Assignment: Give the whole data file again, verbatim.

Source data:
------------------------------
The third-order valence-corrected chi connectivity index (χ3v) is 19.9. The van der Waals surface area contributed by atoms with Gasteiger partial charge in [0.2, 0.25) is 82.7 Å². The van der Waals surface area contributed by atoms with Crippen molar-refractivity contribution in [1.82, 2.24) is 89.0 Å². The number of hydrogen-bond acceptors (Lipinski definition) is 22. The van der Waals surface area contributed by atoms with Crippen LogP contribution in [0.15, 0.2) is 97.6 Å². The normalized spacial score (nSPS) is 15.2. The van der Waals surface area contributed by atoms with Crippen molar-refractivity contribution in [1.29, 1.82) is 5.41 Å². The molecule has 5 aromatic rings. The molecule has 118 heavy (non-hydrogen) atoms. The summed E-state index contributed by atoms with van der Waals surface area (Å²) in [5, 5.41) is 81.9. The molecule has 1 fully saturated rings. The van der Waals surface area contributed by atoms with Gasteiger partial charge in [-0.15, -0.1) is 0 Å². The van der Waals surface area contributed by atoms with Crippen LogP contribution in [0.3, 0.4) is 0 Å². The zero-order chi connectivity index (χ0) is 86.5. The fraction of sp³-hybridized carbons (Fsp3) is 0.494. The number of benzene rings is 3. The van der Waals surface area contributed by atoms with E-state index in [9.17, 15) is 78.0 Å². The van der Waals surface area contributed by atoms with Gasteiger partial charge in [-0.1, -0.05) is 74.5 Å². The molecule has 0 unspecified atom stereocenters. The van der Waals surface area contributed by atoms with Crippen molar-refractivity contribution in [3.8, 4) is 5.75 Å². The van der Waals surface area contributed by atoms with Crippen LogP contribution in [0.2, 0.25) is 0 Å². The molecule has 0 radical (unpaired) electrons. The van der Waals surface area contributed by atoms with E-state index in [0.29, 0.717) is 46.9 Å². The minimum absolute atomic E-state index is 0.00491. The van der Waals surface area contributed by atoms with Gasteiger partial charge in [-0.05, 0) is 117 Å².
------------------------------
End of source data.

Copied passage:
The third-order valence-corrected chi connectivity index (χ3v) is 19.9. The van der Waals surface area contributed by atoms with Gasteiger partial charge in [0.2, 0.25) is 82.7 Å². The van der Waals surface area contributed by atoms with Crippen molar-refractivity contribution in [1.82, 2.24) is 89.0 Å². The number of hydrogen-bond acceptors (Lipinski definition) is 22. The van der Waals surface area contributed by atoms with Crippen LogP contribution in [0.15, 0.2) is 97.6 Å². The normalized spacial score (nSPS) is 15.2. The van der Waals surface area contributed by atoms with Crippen molar-refractivity contribution in [1.29, 1.82) is 5.41 Å². The molecule has 5 aromatic rings. The molecule has 118 heavy (non-hydrogen) atoms. The summed E-state index contributed by atoms with van der Waals surface area (Å²) in [5, 5.41) is 81.9. The molecule has 1 fully saturated rings. The van der Waals surface area contributed by atoms with Gasteiger partial charge in [-0.15, -0.1) is 0 Å². The van der Waals surface area contributed by atoms with Crippen LogP contribution in [0.3, 0.4) is 0 Å². The zero-order chi connectivity index (χ0) is 86.5. The fraction of sp³-hybridized carbons (Fsp3) is 0.494. The number of benzene rings is 3. The van der Waals surface area contributed by atoms with E-state index in [9.17, 15) is 78.0 Å². The van der Waals surface area contributed by atoms with Gasteiger partial charge in [-0.1, -0.05) is 74.5 Å². The molecule has 0 unspecified atom stereocenters. The van der Waals surface area contributed by atoms with Crippen molar-refractivity contribution in [3.8, 4) is 5.75 Å². The van der Waals surface area contributed by atoms with Crippen LogP contribution in [0.2, 0.25) is 0 Å². The molecule has 0 radical (unpaired) electrons. The van der Waals surface area contributed by atoms with E-state index in [0.29, 0.717) is 46.9 Å². The minimum absolute atomic E-state index is 0.00491. The van der Waals surface area contributed by atoms with Gasteiger partial charge in [-0.05, 0) is 117 Å².